Posted by Pete Leenhouts on Jan 06, 2019
What Do Rotarians Do? We effect positive change in our communities through District Community Grants. 

As Rotary Club members, we take action to contribute our skills, expertise, and financial support to address six causes - promoting peace, fighting disease, providing clean water and sanitation, saving mothers and children, supporting education, and growing local economies. We accomplish a great deal of this work through Rotary grants, which are used to fund local projects here in our communities and global projects around the world.


To effect local change, Rotary Clubs use local grants, funded by Club members or through money raised by our fundraising projects. A Club may also qualify for and use a District Community Grant, half of which is funded by a Club, and half of which is funded by the Rotary District to which the club belongs. District Community Grants are matching grants, in that the Club’s money is matched by the District’s money, up to $7,000 in one year. Each Club is allowed one such grant per year.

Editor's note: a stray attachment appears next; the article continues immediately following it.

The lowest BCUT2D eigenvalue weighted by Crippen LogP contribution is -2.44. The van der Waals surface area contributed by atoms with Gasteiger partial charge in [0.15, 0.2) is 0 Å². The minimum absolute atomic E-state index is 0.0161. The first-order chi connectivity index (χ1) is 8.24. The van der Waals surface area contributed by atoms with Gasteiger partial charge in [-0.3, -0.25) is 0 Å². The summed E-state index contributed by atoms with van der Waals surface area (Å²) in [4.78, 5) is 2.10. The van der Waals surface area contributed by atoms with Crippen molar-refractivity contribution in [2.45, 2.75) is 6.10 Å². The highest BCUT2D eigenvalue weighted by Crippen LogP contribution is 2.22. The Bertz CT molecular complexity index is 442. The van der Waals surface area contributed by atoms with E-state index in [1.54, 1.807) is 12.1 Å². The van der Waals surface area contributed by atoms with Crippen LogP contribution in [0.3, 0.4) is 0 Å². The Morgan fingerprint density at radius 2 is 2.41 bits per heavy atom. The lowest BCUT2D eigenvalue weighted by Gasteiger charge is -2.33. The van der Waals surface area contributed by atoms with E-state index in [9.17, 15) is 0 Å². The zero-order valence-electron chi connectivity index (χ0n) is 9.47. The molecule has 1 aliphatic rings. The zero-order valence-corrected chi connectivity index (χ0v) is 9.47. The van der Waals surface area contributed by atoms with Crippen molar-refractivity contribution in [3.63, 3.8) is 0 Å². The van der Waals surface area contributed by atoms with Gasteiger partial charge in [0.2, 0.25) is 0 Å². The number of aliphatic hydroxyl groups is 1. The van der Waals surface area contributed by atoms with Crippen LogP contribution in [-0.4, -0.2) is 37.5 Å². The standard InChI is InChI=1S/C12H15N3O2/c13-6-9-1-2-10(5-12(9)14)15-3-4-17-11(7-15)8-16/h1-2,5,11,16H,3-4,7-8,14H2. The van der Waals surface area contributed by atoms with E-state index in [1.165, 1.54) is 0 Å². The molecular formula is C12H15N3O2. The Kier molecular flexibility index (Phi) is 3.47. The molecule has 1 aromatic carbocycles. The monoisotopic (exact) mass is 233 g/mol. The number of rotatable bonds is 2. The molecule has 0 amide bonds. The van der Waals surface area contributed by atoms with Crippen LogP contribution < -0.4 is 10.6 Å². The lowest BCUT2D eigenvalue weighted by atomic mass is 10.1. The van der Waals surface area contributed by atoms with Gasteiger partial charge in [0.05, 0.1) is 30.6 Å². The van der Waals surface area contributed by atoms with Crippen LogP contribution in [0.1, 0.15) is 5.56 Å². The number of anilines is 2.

The Rotary Club of East Jefferson County has used many such District Community Grants over past years - for example, to help to build the Rotary Pavilion in H.J. Carroll County Park, to build the Bookmobile Bus Barn at the Jefferson County Library in Port Hadlock, to contribute to the construction of the playground at the Chimacum Elementary School, to support our high school scholarship program and, currently, to support improvements in facilities and mentoring at the Jefferson Teen Center on the campus of Chimacum High School.


Club members plan District Community Grants two years in advance in order to work with as many community organizations as possible within the constraints of the grant, and to make the most positive change possible in the lives of those in our communities.  Each grant is carefully developed before it is funded by the Club and by our District, Rotary District 5020 (which stretches from the north tip of Vancouver Island BC almost to the Columbia River, on the west side of the Salish Sea). We also seek to involve as many Rotarians and their expertise in the development and execution of the grant. With rare exceptions, we are allowed to use these matching funds only for one grant at a time, and cannot repeat a grant year after year. (These restrictions do not apply to our Local Grants program).


Globally, Rotary International approves about 500 such grants each year, and spends about 25 million dollars to support them.


For more information about District Community Grants, talk to the Club’s Foundation Chairperson, Pete Leenhouts.



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